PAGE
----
This year (2015) is the centennial of the University of Arizona’s School of Anthropology. As part of the celebration, an exhibit of memorabilia associated with some of the top minds in Arizona archaeology was displayed at the university library’s special collections building. I’m a Wildcat now and never cease to be amazed at the discoveries made by the previous researchers of this university. Naturally, I sauntered on over to special collections and spent a few minutes perusing the exhibit.
The exhibit was very interesting. It was awesome to see the paperwork penned by some of Arizona’s most famous anthropologist: Emil Haury, Byron Cummings, and Henry Dobyns. Perhaps the most interesting items were field notebooks chronicling the activities at major archaeological sites like Point of Pines and Snaketown.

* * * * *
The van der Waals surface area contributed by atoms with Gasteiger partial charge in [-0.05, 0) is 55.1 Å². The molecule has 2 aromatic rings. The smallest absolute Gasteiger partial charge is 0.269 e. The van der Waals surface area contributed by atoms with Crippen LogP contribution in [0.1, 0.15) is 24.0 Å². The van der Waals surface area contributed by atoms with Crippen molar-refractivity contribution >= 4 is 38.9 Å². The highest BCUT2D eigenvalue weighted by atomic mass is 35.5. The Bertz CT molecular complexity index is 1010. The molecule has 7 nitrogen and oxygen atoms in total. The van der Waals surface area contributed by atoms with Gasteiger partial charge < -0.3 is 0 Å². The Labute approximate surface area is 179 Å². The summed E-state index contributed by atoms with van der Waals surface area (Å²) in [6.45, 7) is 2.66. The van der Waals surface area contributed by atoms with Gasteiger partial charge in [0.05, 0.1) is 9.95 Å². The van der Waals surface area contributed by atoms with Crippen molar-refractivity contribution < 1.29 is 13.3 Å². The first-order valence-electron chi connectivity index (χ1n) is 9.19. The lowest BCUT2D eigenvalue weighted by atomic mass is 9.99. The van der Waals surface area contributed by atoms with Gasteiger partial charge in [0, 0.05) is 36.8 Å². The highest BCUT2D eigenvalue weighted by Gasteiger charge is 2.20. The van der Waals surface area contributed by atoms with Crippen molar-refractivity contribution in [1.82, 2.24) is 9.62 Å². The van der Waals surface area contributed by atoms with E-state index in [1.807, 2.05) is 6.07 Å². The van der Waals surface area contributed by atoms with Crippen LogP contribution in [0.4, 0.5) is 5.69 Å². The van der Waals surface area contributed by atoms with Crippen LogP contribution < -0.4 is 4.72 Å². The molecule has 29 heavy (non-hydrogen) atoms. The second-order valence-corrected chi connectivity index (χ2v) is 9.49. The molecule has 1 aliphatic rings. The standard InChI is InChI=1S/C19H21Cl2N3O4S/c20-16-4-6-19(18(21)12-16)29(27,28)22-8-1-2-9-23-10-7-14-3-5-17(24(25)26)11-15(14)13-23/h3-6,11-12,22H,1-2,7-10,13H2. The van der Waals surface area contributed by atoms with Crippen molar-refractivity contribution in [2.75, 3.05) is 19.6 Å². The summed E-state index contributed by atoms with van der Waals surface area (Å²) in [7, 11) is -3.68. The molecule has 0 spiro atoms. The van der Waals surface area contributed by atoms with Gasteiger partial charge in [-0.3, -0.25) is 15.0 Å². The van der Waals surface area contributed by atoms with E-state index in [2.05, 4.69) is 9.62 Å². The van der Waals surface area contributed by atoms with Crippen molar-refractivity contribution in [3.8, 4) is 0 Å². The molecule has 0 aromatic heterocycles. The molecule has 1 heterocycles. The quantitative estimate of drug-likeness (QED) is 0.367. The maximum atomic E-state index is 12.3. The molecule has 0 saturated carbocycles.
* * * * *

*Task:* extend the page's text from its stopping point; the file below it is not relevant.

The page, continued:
What do all these items have in common with the way we’re doing archaeology today? It’s not the theories or commitment to accuracy that the old timers had. It isn’t the fact that these early pioneers were dedicated to dispelling myths and documenting fragments of the past. And, it definitely isn’t that they got to dig at sites nobody else has gotten a crack at (We’re still digging some of the sites today).